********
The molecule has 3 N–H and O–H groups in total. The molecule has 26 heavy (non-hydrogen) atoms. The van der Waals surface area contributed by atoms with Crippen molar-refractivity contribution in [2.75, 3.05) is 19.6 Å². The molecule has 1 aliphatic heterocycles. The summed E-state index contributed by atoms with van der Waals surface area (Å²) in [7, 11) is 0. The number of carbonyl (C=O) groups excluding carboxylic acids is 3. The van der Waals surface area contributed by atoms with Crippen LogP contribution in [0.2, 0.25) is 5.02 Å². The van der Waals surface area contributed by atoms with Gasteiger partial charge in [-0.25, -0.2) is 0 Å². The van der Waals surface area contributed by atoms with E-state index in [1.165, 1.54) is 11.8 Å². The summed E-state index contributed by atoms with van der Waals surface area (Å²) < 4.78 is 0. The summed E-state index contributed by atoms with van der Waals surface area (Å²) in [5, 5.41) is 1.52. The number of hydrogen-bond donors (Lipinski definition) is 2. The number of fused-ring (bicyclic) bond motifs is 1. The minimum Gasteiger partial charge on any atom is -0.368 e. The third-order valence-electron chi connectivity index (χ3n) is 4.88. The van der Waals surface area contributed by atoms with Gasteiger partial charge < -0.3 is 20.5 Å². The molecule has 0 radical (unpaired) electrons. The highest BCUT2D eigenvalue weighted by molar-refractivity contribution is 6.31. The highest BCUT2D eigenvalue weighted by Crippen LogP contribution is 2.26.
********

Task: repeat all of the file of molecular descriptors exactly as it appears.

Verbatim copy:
The molecule has 3 N–H and O–H groups in total. The molecule has 26 heavy (non-hydrogen) atoms. The van der Waals surface area contributed by atoms with Crippen molar-refractivity contribution in [2.75, 3.05) is 19.6 Å². The molecule has 1 aliphatic heterocycles. The summed E-state index contributed by atoms with van der Waals surface area (Å²) in [7, 11) is 0. The number of carbonyl (C=O) groups excluding carboxylic acids is 3. The van der Waals surface area contributed by atoms with Crippen LogP contribution in [0.2, 0.25) is 5.02 Å². The van der Waals surface area contributed by atoms with Gasteiger partial charge in [-0.25, -0.2) is 0 Å². The van der Waals surface area contributed by atoms with E-state index in [1.165, 1.54) is 11.8 Å². The summed E-state index contributed by atoms with van der Waals surface area (Å²) < 4.78 is 0. The summed E-state index contributed by atoms with van der Waals surface area (Å²) in [5, 5.41) is 1.52. The number of hydrogen-bond donors (Lipinski definition) is 2. The number of fused-ring (bicyclic) bond motifs is 1. The minimum Gasteiger partial charge on any atom is -0.368 e. The third-order valence-electron chi connectivity index (χ3n) is 4.88. The van der Waals surface area contributed by atoms with Gasteiger partial charge < -0.3 is 20.5 Å². The molecule has 0 radical (unpaired) electrons. The highest BCUT2D eigenvalue weighted by molar-refractivity contribution is 6.31. The highest BCUT2D eigenvalue weighted by Crippen LogP contribution is 2.26.